The Arctic is a whole new ocean that’s opened up. We’ve been working over the last five to six years with the United States Navy. We’ve worked with the past administration. We’re working with this administration. We do have a strategy for the Arctic, and at the same time we’re looking at Russia increasing its presence, and now we have China increasing its presence. Russia has gone as far as to claim most of the Arctic Ocean as theirs. That claim has not been reconciled, but it clearly demonstrates that Russia wants to own this domain, and they look at the United States, that we really don’t have a dog in this fight because we really don’t have any meaningful presence up in the Arctic as well, which is why it isn’t just about building ships, but why you need to build those is to be able to exert sovereignty in an area that’s opened and has, really, vast riches that have yet to be exploited but certainly will be at some point in time in the future.
Woody: You’ve been in this position for four years. In your time as commandant, what kind of changes have you seen in your own management style, your own approach to leadership of the force?
Zukunft: Well, the first is you think beyond the tyranny of the present, and you need to think at least five to six years out, and you can’t just think of what’s going to happen during your four-year tenure and then just truncate it and just say it’s going to be somebody else’s problem four, five years from now. What I look at right now is our growing national debt, what the impact of that’s going to be to future budgets. When I came into this job, we thought: ‘Well, hey, we can wait a while before we address icebreakers. Maybe we can wait another four or five years.’ Well, if we wait another four or five years, as difficult as it is to find an appropriation today, it’s not going to get easier any time in the future, at least when I look into my crystal ball. So really to think long-term about not just what we do but why we do it in the first place.
When I came into this job, everyone of us could cite what our 11 statutory missions are, but no one could articulate why we need to exercise these 11 statutory missions. So we would say: ‘Hey, we do maritime law enforcement. Why?’ Well, we have this problem with transnational criminal organisations. They generate $US780 billion of commerce. They corrupt other governments. They’re causing regional instability in Central America, and we’re already seeing the second-order effect of that in terms of illegal migrants now arriving at our border, unaccompanied minors. We’re also seeing a loss of confidence in foreign investment in these economies, and so if the security environment is faltering, the economies are failing, you’ve now planted the seeds for long-term drivers for not only illegal migration but, if it undermines rule of law, do these become the future Venezuelas of the world as well, where they go from democratic to autocratic regimes right here in our backyard and perhaps sympathetic to a Russia, to a potential adversary, as well?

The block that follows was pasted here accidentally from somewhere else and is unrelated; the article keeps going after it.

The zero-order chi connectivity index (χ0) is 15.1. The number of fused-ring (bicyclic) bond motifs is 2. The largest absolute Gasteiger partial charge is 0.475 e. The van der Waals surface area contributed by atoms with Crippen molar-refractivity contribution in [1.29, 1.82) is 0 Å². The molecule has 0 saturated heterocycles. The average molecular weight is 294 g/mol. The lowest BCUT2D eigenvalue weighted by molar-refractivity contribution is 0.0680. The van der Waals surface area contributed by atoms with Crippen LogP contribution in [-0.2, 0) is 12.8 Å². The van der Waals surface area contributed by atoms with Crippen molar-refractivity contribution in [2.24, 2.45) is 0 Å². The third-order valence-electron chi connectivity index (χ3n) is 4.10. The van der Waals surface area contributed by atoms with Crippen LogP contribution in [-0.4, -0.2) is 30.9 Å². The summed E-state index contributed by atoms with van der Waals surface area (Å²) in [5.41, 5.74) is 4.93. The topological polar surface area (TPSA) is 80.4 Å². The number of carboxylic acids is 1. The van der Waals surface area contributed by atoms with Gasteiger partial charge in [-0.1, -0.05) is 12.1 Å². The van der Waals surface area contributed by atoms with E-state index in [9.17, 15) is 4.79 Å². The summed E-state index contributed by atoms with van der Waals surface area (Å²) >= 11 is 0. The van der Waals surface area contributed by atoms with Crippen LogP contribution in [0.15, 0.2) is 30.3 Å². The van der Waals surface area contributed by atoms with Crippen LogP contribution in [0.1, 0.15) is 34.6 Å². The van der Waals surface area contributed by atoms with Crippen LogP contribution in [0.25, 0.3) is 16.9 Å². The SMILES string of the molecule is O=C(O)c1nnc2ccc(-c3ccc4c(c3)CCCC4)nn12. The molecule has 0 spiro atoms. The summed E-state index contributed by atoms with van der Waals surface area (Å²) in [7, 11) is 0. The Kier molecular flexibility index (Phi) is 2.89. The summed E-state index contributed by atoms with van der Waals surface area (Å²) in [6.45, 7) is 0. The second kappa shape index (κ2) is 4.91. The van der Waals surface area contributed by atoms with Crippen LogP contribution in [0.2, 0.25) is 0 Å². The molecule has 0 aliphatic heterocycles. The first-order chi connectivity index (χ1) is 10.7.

So really looking long term, not what we do but why we do it. We would explain we maintain our inland waterways – that’s a mission. And we do it with ships whose average age is over 50 years old. We could never articulate an argument of why you need to recapitalize these 35 ships. Well, they move $US4.6 trillion of commerce every year. To replace one is less than $US20 million a copy. They can’t accommodate a mixed-gender crew. They operate with lead and asbestos mitigation – the ships are that old. Yet we continue to slug on.
But it’s part of our critical infrastructure. There’s no good priority if you look at our nation’s critical infrastructure, but $US4.6 trillion is a big contribution toward GDP, and oftentimes we don’t appreciate what we have until you no longer have it. So if you start losing that commerce for want of not making those investments – so that’s the ‘why’ piece there as well.
So yes, we need to modernise, but you need to demonstrate why you need to, and you need to demonstrate what is that return on investment. We’re asking for a greater appropriation – and that increase is a rounding error in the other military services – but I’m looking for a 5% annualized growth in our operating and maintenance account, a floor of $US2 billion that will see some slight modulation, depending on what we’re building at the time, particularly icebreakers.
But just to do that, that 5% growth and a $US2 billion floor, buys me out of a $US1.6 billion-short infrastructure backlog, allows us to bring 5,000 more active-duty people on board. It allows us to build out our program of record, move into unmanned aerial systems, and then recapitalize our icebreaker fleet, our inland fleet, as well as complete the buildout of our offshore patrol cutter fleet – the first one of those will come online in 2021.
But you can’t look at these programs myopically, of, “I need a new ship.” You really need to be able to articulate well with our authorizers, with our appropriators, and with our department, with [the Office of Management and Budget] why you need to make this investment. On that note, we’ve opened our books for five years running to a third-party auditor, and they checked our debits and credits, and we had five consecutive clean financial audit opinions. There’s not another military service that has one – yet we as a military service have five consecutive clean financial audit opinions. Our acquisition program has matured. Our growth rate is under 2%, and so that’s a good investment in what we’re delivering will be in service at least 30, if not more, years from today. So it’s a good investment, not just for today but for the future of the nation as well.